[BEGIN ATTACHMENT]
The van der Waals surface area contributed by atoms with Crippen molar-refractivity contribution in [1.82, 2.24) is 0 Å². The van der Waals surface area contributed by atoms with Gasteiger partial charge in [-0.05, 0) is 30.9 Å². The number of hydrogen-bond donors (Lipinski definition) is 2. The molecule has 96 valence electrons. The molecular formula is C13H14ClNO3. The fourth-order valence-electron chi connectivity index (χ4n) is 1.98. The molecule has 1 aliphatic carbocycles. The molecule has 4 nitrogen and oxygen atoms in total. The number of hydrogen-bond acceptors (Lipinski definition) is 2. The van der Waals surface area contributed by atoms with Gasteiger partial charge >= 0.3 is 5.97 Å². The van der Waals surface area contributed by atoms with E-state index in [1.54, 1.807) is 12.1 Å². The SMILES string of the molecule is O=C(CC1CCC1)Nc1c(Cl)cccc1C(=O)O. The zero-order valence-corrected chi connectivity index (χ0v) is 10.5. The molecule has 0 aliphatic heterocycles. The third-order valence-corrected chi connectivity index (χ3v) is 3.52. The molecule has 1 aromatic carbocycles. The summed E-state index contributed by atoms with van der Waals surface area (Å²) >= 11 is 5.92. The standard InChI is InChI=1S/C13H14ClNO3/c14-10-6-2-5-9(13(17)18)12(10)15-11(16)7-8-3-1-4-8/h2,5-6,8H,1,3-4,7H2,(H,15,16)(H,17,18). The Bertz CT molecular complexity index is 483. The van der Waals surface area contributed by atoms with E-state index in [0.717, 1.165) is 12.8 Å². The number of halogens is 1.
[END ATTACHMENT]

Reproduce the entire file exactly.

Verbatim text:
The van der Waals surface area contributed by atoms with Crippen molar-refractivity contribution in [1.82, 2.24) is 0 Å². The van der Waals surface area contributed by atoms with Gasteiger partial charge in [-0.05, 0) is 30.9 Å². The number of hydrogen-bond donors (Lipinski definition) is 2. The molecule has 96 valence electrons. The molecular formula is C13H14ClNO3. The fourth-order valence-electron chi connectivity index (χ4n) is 1.98. The molecule has 1 aliphatic carbocycles. The molecule has 4 nitrogen and oxygen atoms in total. The number of hydrogen-bond acceptors (Lipinski definition) is 2. The van der Waals surface area contributed by atoms with Gasteiger partial charge >= 0.3 is 5.97 Å². The van der Waals surface area contributed by atoms with E-state index in [1.54, 1.807) is 12.1 Å². The SMILES string of the molecule is O=C(CC1CCC1)Nc1c(Cl)cccc1C(=O)O. The zero-order valence-corrected chi connectivity index (χ0v) is 10.5. The molecule has 0 aliphatic heterocycles. The third-order valence-corrected chi connectivity index (χ3v) is 3.52. The molecule has 1 aromatic carbocycles. The summed E-state index contributed by atoms with van der Waals surface area (Å²) >= 11 is 5.92. The standard InChI is InChI=1S/C13H14ClNO3/c14-10-6-2-5-9(13(17)18)12(10)15-11(16)7-8-3-1-4-8/h2,5-6,8H,1,3-4,7H2,(H,15,16)(H,17,18). The Bertz CT molecular complexity index is 483. The van der Waals surface area contributed by atoms with E-state index in [0.717, 1.165) is 12.8 Å². The number of halogens is 1.